Heavy rain of 5-17 in. fell within a 40-mi radius of Mineral Wells July 25-27. The area upstream from Greenville Ave. in Dallas had an average rainfall of 6.2 in. July 27. That same area recorded 2 in. the previous day.
Deaths and Damage:   Property damage exceeded $1.5 million.
Max. Precipitation:   6.20 in.
Severity:   Major Storm
Storm Center(s):   Dallas Co., Dallas
References:   Rostvedt and others, 1968a, p. 97

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58.  
South-Central Texas
February 24 to 26, 1982
The storm produced 3-5 in. of rain between Corpus Christi and Matagorda from Feb. 25 until morning Feb. 26. Maximum recorded rainfall was 6.17 in. at Point Comfort in Calhoun County.
Deaths and Damage:   Floodwaters caused one drowning.
Max. Precipitation:   6.17 in.
Severity:   Major Storm
Storm Center(s):   Calhoun Co., Point Comfort
References:   Bomar, 1983b, p. 16-17

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59.  
Central High Plains
June 5 to 12, 1960
Heavy rain produced localized flooding in the Amarillo area and eastern Panhandle. The Amarillo Municipal Airport recorded 6.15 in. during 24 hours June 9-10.
Deaths and Damage:   Because of heavy flooding, Hall County was declared a disaster area.
Max. Precipitation:   6.15 in.
Severity:   Major Storm
Storm Center(s):   Potter Co., Amarillo Municipal Airport
Randall Co.
References:   U.S. Geological Survey, unpub. data

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60.  
San Antonio
May 18, 1965
Rainfall exceeding 6 in. in some areas flooded parts of San Antonio.
Deaths and Damage:   Two people drowned, and 14 were injured. Property damage was estimated at $1 million.
Max. Precipitation:   6.00 in.
Severity:   Major Storm
Storm Center(s):   Bexar Co., San Antonio
References:   Rostvedt and others, 1970b, p. 15

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61.  
Gainesville Vicinity
February 8 to 9, 1966
A runoff-producing storm occurred on the Elm Fork subwatershed of the Trinity River watershed Feb. 8-9. Rainfall began about 8:00 p.m. Feb. 8 and continued until about 6:00 a.m. Feb. 9. About 6 in. fell on the Pecan Creek watershed above Gainesville during an 8-hour period.
Deaths and Damage:   Unknown
Max. Precipitation:   6.00 in.
Severity:   Major Storm
Storm Center(s):   Cooke Co., Gainesville
References:   Soil Conservation Service, 1966b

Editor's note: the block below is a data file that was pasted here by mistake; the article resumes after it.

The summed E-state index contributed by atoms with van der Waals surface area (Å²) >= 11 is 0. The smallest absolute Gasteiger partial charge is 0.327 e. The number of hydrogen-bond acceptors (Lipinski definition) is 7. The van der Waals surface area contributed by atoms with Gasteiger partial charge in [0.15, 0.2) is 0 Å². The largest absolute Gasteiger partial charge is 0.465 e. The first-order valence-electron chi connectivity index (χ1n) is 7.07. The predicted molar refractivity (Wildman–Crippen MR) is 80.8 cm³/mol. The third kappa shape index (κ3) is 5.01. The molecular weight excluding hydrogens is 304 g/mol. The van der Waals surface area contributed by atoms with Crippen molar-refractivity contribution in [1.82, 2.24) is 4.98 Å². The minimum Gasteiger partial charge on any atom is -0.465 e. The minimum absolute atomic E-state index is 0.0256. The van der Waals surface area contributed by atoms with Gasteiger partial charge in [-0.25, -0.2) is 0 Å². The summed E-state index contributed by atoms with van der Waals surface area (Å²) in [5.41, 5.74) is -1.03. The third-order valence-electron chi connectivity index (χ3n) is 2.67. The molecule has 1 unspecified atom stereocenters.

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62.  
Trans-Pecos Region
August 10 to 15, 1980
Five-day rains produced by residue from Hurricane Allen fell on the Trans-Pecos area. Flash floods raged on the Pecos and Devils Rivers, causing some roads to be closed. More than 6 in. of rain fell on the Chisos Basin of Big Bend National Park.
Deaths and Damage:   Unknown
Max. Precipitation:   6.00 in.
Severity:   Major Storm
Storm Center(s):   Brewster Co., Chicos Basin
References:   Bomar, 1983a, p. 88-90

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63.  
Texas Plains
October 9 to 10, 1985
Rains on the Texas Plains were generally 2-4 in. and on parts of the eastern and southern Panhandle were slightly more than 6 in.
Deaths and Damage:   Unknown
Max. Precipitation:   6.00 in.
Severity:   Major Storm
Storm Center(s):   Midland Co., Midland
References:   National Oceanic and Atmospheric Administration, 1985, p. 10

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64.  
East Texas
May 29 to 31, 1924
The largest amounts of rainfall occurred in Nacogdoches and Tyler Counties. 5.7 in. fell on the 31st in Tyler County.
Deaths and Damage:   Unknown
Max. Precipitation:   5.70 in.
Severity:   Major Storm
Storm Center(s):   Tyler Co., Woodville
References:   U.S. Army Corps of Engineers, unpub. data

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65.  
South-Central and East Texas
October 10 to 11, 1919
The largest amounts of rainfall occurred in Bell and Limestone Counties. On the 11th, 5.3 in. fell in a 24-hour period in Bell County.
Deaths and Damage:   Unknown
Max. Precipitation:   5.30 in.
Severity:   Major Storm
Storm Center(s):   Bell Co., Belton
References:   U.S. Army Corps of Engineers, unpub. data

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66.  
Bull Creek Basin
April 10 to 13, 1954
Rainfall on Bull Creek in Borden County was as much as 5.1 in. Apr. 10-13.
Deaths and Damage:   Unknown
Max. Precipitation:   5.10 in.
Severity:   Major Storm
Storm Center(s):   Borden Co., Bull Creek Basin
References:   McDaniels, 1954, p. 1-2

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67.  
Salt, Paint, and Pecan Creek Watersheds
July 15, 1953
The storm covered a 75-mi2 area near Edith in Coke County. Maximum recorded rainfall was 5 in.
Deaths and Damage:   There was no loss of life and damage was estimated at $32,000.
Max. Precipitation:   5.00 in.
Severity:   Major Storm
Storm Center(s):   Coke Co., Edith
References:   Soil Conservation Service, 1953b

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68.  
Central and East Texas
June 23 to 28, 1968
During the afternoon June 23, Tropical Storm Candy moved inland over the middle Texas coast. The storm weakened slowly as it moved north toward the Dallas-Fort Worth area. Rainfall totals of 3-4 in. were common throughout central and eastern Texas, with numerous locations reporting 5 in. or more.
Deaths and Damage:   No deaths or injuries resulted from this storm; however, estimates placed crop losses at $2.1 million and property losses at $625,000.
Max. Precipitation:   5.00 in.
Severity:   Major Storm
Storm Center(s):   Dallas Co., Dallas
Tarrant Co., Ft. Worth
References:   Rostvedt and others, 1972, p. 42